GENEVA (AP) — The U.N. health agency has given Israel top marks for its disaster relief capabilities, lauding the unparalleled ability of the Mideast country to deploy full medical teams to treat the injured and the sick after natural disasters or outbreaks of viruses.
The WHO certification program of emergency medical teams sets standards of care for international response to health emergencies such as the Ebola virus in West Africa, Typhoon Haiyan in the Philippines in 2013 or Haiti's earthquake in 2010.
Last week, the World Health Organization program gave Israel's team the first-ever top grade for its ability to deploy field hospitals, provide medical services and be self-sufficient in a crisis zone.
Dr. Ian Norton, who heads the EMT initiative, said Israel's scored best among the 75 national and non-governmental group teams. The teams are judged on their ability to act self-sufficiently in devastated communities and provide the most adequate treatment.
Israel's team is "probably two to three times the size of any other team that we have currently," Norton said. "They literally bring 220 people to the field, they weigh 100 tons — they are enormous — they provide at least 90 to 100 beds, including a 12-bed intensive care unit, which is really expensive and difficult to run."
While Russia and China were among the first to receive WHO certification over the summer, Norton said he hopes teams from other countries will soon reach Israel's level. He also expressed hope that when it comes to natural disasters, politics will not prevail and that countries that shun Israel over its politics, would not hesitate to call the world's most robust emergency response team for help.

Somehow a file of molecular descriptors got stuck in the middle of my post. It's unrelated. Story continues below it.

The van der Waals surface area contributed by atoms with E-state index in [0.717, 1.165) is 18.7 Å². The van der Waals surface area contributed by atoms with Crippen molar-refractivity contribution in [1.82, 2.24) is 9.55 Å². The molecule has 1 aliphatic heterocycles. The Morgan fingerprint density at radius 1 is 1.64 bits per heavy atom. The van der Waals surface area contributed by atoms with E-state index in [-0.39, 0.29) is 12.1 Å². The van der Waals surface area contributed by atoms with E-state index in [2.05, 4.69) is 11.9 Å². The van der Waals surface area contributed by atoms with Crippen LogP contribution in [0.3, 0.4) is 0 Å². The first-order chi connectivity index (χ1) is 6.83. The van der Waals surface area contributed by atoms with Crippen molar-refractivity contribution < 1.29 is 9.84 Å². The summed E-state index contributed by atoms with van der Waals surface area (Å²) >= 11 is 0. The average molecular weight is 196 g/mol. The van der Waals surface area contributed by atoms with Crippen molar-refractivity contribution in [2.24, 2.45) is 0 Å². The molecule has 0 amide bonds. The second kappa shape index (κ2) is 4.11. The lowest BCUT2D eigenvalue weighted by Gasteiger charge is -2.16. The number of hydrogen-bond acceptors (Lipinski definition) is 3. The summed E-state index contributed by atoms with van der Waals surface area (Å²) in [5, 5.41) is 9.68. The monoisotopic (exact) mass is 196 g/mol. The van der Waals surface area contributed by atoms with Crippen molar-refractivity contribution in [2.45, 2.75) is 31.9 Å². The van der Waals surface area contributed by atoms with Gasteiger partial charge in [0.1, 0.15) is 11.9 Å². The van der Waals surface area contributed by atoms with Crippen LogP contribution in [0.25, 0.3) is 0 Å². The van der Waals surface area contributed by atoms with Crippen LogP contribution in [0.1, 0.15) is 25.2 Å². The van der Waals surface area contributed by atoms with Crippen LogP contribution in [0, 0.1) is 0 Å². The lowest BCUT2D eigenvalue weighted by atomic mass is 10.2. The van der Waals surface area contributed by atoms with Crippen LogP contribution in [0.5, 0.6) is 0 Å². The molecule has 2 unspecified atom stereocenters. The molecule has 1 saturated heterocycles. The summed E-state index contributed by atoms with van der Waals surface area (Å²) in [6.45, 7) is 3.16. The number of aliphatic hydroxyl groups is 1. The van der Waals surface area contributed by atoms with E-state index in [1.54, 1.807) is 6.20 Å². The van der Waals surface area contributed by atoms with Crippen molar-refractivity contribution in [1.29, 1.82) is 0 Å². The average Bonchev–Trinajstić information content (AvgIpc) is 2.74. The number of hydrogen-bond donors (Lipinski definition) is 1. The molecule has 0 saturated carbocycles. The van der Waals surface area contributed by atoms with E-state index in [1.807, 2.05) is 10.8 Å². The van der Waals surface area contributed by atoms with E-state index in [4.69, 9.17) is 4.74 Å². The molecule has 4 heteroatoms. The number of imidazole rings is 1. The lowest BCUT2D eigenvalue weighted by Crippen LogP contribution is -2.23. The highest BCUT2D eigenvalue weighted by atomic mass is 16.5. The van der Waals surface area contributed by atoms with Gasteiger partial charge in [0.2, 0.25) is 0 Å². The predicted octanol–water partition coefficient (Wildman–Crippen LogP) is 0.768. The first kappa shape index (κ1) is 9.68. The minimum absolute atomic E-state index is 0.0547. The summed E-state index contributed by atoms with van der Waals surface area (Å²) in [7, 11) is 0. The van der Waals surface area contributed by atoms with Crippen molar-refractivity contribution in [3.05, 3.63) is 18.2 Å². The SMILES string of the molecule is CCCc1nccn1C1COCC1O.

"Maybe this is one of those ways that disaster emergencies can bring people together," Norton said. "A way that ... you could put politics aside for a moment and just concentrate on saving lives."
Norton noted how U.S. support for Cuba's deployment of medical staff to West Africa during the Ebola crisis "helped pave the way for normalization" of ties between countries, alluding to renewed U.S.-Cuban diplomatic ties.
About half of the 75 teams are government-led, and the others are from non-governmental groups such as the International Federation of Red Cross and Red Crescent Societies.
Dr. Ofer Merin, a lieutenant-colonel in the Israeli reserves who commands the Medical Corp.'s field hospital, said gaining WHO recognition was a point of pride for Israel.
Merin said a team which arrives in a disaster zone without the right equipment or protocols risks turning into a "burden" on the affected country.
"There's no question that all of us will be able to deploy better to each one of our missions in the future," he said. "It's not just that we got the stamp that says 'we're the best team.' We gained a lot from this process, which means our future patients will gain a lot."
Associated Press writer Josef Federman in Jerusalem contributed to this report.